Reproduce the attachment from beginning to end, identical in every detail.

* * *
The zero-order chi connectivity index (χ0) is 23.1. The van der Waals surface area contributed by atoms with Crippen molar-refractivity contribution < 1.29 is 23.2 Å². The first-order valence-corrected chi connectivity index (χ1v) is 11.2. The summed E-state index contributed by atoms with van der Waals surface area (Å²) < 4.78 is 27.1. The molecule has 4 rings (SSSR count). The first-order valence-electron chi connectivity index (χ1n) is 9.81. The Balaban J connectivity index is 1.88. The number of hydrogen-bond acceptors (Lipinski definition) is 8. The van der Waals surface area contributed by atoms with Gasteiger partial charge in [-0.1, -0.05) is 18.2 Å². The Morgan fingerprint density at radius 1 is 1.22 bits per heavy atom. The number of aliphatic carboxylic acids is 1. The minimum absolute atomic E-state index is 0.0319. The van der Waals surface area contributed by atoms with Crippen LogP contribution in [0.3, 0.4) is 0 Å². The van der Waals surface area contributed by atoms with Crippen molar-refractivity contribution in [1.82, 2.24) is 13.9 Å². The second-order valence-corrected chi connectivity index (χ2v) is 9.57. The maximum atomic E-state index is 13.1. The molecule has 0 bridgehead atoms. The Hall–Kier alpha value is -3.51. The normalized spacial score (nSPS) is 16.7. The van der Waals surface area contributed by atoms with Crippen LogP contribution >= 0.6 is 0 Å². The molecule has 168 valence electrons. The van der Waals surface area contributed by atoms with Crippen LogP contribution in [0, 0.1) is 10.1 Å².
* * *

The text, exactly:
The zero-order chi connectivity index (χ0) is 23.1. The van der Waals surface area contributed by atoms with Crippen molar-refractivity contribution < 1.29 is 23.2 Å². The first-order valence-corrected chi connectivity index (χ1v) is 11.2. The summed E-state index contributed by atoms with van der Waals surface area (Å²) < 4.78 is 27.1. The molecule has 4 rings (SSSR count). The first-order valence-electron chi connectivity index (χ1n) is 9.81. The Balaban J connectivity index is 1.88. The number of hydrogen-bond acceptors (Lipinski definition) is 8. The van der Waals surface area contributed by atoms with Gasteiger partial charge in [-0.1, -0.05) is 18.2 Å². The Morgan fingerprint density at radius 1 is 1.22 bits per heavy atom. The number of aliphatic carboxylic acids is 1. The minimum absolute atomic E-state index is 0.0319. The van der Waals surface area contributed by atoms with Crippen LogP contribution in [0.3, 0.4) is 0 Å². The van der Waals surface area contributed by atoms with Crippen molar-refractivity contribution in [1.82, 2.24) is 13.9 Å². The second-order valence-corrected chi connectivity index (χ2v) is 9.57. The maximum atomic E-state index is 13.1. The molecule has 0 bridgehead atoms. The Hall–Kier alpha value is -3.51. The normalized spacial score (nSPS) is 16.7. The van der Waals surface area contributed by atoms with Crippen LogP contribution >= 0.6 is 0 Å². The molecule has 168 valence electrons. The van der Waals surface area contributed by atoms with Crippen LogP contribution in [0, 0.1) is 10.1 Å².